Blessed Are the Consumers
Climate Change and the Practice of Restraint
Publication Year: 2013
In this timely book, Sallie McFague recalls her readers to the practices of restraint. In a world bent on consumption it is imperative that people of religious faith realize the significant role they play in advocating for the earth, and a more humane life for all.
The root of restraint, she argues, rests in the ancient Christian notion of Kenosis, or self-emptying.
By introducing Kenosis through the life stories of John Woolman, Simone Weil, and Dorothy Day, McFague brings a powerful theological concept to bear in a winsome and readable way.
For decades, Sallie McFague has lent her voice and her theological imagination to addressing and advocating for the most important issues of our time. In doing so, she has influenced an entire generation, and empowered countless people in their efforts to put religion in the service of meeting human needs in difficult times.
Published by: Augsburg Fortress Publishers
Title Page, Copyright Page
Preface: Religion, Ecology, and Economics
Over the years, when people have asked me what I do, and when I have answered that I am a theologian who investigates the connections of religion with economics and ecology, they often give me a funny look. What does “religion” have to do with financial and environmental matters? ...
1. ``But Enough about Me'': What Does Augustine's Confessions Have to Do with Facebook?
In a New Yorker essay titled “But Enough About Me: What Does the Popularity of Memoirs Tell Us about Ourselves?” Daniel Mendelsohn notes that our culture is inundated with “unseemly self-exposures,” in a rich variety of forms: reality TV, addiction and recovery memoirs, Facebook, tales of sexual and physical abuse by parents, and so on. ...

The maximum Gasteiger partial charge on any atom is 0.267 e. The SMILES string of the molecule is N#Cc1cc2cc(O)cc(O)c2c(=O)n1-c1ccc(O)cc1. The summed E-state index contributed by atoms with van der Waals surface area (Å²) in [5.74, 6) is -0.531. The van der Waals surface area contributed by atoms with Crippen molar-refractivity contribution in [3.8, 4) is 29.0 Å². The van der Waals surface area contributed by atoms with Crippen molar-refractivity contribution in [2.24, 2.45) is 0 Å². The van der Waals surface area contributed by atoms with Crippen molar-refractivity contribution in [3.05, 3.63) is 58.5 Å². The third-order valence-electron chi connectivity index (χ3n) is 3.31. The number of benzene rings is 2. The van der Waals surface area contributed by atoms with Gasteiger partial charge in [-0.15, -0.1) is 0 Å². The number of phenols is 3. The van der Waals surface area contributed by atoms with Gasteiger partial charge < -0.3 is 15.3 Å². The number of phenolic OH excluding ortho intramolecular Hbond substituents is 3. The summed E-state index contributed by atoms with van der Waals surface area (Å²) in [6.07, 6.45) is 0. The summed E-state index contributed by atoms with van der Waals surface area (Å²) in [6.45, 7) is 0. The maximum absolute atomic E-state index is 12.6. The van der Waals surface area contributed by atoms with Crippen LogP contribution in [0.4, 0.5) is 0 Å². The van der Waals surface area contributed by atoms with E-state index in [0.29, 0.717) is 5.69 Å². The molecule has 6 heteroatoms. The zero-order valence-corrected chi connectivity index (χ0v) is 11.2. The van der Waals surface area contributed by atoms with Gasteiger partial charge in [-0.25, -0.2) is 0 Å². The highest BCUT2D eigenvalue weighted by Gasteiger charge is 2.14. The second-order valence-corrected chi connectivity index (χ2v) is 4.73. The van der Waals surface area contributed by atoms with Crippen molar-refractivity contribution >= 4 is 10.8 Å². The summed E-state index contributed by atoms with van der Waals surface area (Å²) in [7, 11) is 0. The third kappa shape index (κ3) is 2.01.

2. ``Where Are We?'': Living Well on Planet Earth
In Annie Dillard’s reminder that we are just set down on the earth and no one knows why, she continues her reflection by making an intriguing suggestion: we could “explore the neighborhood . . . to discover where it is that we have been so startlingly set down, even if we can’t learn why.”1 ...
3. The Lives of the Saints: John Woolman, Simone Weil, and Dorothy Day
Michel de Certeau, a postmodern commentator on sainthood, notes what he calls “the Franciscan dream”—“that a body might preach without speaking, and that in walking around, it might make visible what lives within.”1 Such integration is beyond our imagination—to actually live, to be, to embody what one believes. ...
4. The Practice of the Saints 1: Voluntary Poverty in Order to Pay Attention to the Material Needs of Others
We turn now to an analysis of our saints, looking at the four steps that emerge from the reflections on their life journeys: the wild space of voluntary poverty, attentiveness to the material needs of others, the development of a universal self, and its application at personal and public levels. ...
5. The Practice of the Saints 2: The Development of the Universal Self at Local and Global Levels
The process by which our saints prepare themselves to act with love for others’ most basic needs involves varying degrees of self-emptying—relinquishing material and emotional possessions (voluntary poverty) and diverting attention from the self to others. Weil called this process decreation; ...
6. ``It's Not About You'': Kenosis as a Way to Live
When we turn from the stories of some remarkable people—in fact, saintly people—to their relevance for our own life and times, we are in for a culture shock. The world that greets us scarcely appreciates or even understands the meaning of the words restraint, self-sacrifice, give-and-take, limitation, and so forth. ...
7. Kenotic Theology
Having looked at the uses of kenosis in fields ranging from biology to the arts and parenting, as well as its widespread importance in religion, we turn now to an in-depth study of kenosis in one tradition, the Christian. This is meant to be illustrative—spelling out the implications of kenosis in one religion in order to highlight some characteristics of its depth and breadth. ...
8. What Next?: Living the Kenotic Life Personally, Professionally, and Publicly
What next, indeed? It is a sobering question, and not one easily answered. As I ponder it, however, a few words surface with irrepressible insistence: food, body, the world as my body, universal self, death and rebirth. Gradually, this project on kenosis and climate change is emerging not just as a program for ecological living on the planet, but for living, period. ...
Page Count: 208
Publication Year: 2013
OCLC Number: 834612383
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